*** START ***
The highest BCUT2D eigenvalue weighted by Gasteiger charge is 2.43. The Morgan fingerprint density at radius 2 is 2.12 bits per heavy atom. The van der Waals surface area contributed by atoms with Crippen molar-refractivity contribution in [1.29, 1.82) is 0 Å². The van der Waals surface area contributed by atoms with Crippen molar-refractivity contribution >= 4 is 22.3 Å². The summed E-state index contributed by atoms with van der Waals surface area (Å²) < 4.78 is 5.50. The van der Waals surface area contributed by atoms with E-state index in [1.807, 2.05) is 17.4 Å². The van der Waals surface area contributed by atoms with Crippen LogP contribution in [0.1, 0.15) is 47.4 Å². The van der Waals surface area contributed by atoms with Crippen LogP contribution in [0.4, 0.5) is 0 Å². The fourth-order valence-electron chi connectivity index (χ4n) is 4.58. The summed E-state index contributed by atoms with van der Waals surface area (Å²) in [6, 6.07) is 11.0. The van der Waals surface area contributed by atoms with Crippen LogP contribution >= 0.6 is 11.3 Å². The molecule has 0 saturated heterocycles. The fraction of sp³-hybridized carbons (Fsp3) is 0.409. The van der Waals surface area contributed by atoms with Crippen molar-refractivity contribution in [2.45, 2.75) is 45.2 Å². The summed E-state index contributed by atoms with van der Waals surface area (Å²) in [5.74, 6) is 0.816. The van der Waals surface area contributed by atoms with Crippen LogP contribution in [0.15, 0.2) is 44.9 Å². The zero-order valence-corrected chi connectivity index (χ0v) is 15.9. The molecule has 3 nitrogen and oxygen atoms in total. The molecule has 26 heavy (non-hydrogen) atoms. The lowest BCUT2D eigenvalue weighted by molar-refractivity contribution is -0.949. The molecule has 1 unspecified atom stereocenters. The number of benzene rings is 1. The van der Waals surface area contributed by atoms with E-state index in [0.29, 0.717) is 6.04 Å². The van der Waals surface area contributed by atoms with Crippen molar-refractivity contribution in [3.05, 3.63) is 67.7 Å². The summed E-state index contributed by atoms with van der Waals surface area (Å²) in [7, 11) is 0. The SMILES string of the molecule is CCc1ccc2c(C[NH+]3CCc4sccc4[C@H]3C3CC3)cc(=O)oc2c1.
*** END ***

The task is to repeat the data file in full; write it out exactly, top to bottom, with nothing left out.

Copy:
The highest BCUT2D eigenvalue weighted by Gasteiger charge is 2.43. The Morgan fingerprint density at radius 2 is 2.12 bits per heavy atom. The van der Waals surface area contributed by atoms with Crippen molar-refractivity contribution in [1.29, 1.82) is 0 Å². The van der Waals surface area contributed by atoms with Crippen molar-refractivity contribution >= 4 is 22.3 Å². The summed E-state index contributed by atoms with van der Waals surface area (Å²) < 4.78 is 5.50. The van der Waals surface area contributed by atoms with E-state index in [1.807, 2.05) is 17.4 Å². The van der Waals surface area contributed by atoms with Crippen LogP contribution in [0.1, 0.15) is 47.4 Å². The van der Waals surface area contributed by atoms with Crippen LogP contribution in [0.4, 0.5) is 0 Å². The fourth-order valence-electron chi connectivity index (χ4n) is 4.58. The summed E-state index contributed by atoms with van der Waals surface area (Å²) in [6, 6.07) is 11.0. The van der Waals surface area contributed by atoms with Crippen LogP contribution >= 0.6 is 11.3 Å². The molecule has 0 saturated heterocycles. The fraction of sp³-hybridized carbons (Fsp3) is 0.409. The van der Waals surface area contributed by atoms with Crippen molar-refractivity contribution in [2.45, 2.75) is 45.2 Å². The summed E-state index contributed by atoms with van der Waals surface area (Å²) in [5.74, 6) is 0.816. The van der Waals surface area contributed by atoms with Crippen LogP contribution in [0.15, 0.2) is 44.9 Å². The zero-order valence-corrected chi connectivity index (χ0v) is 15.9. The molecule has 3 nitrogen and oxygen atoms in total. The molecule has 26 heavy (non-hydrogen) atoms. The lowest BCUT2D eigenvalue weighted by molar-refractivity contribution is -0.949. The molecule has 1 unspecified atom stereocenters. The number of benzene rings is 1. The van der Waals surface area contributed by atoms with E-state index in [0.29, 0.717) is 6.04 Å². The van der Waals surface area contributed by atoms with Crippen molar-refractivity contribution in [3.05, 3.63) is 67.7 Å². The summed E-state index contributed by atoms with van der Waals surface area (Å²) in [7, 11) is 0. The SMILES string of the molecule is CCc1ccc2c(C[NH+]3CCc4sccc4[C@H]3C3CC3)cc(=O)oc2c1.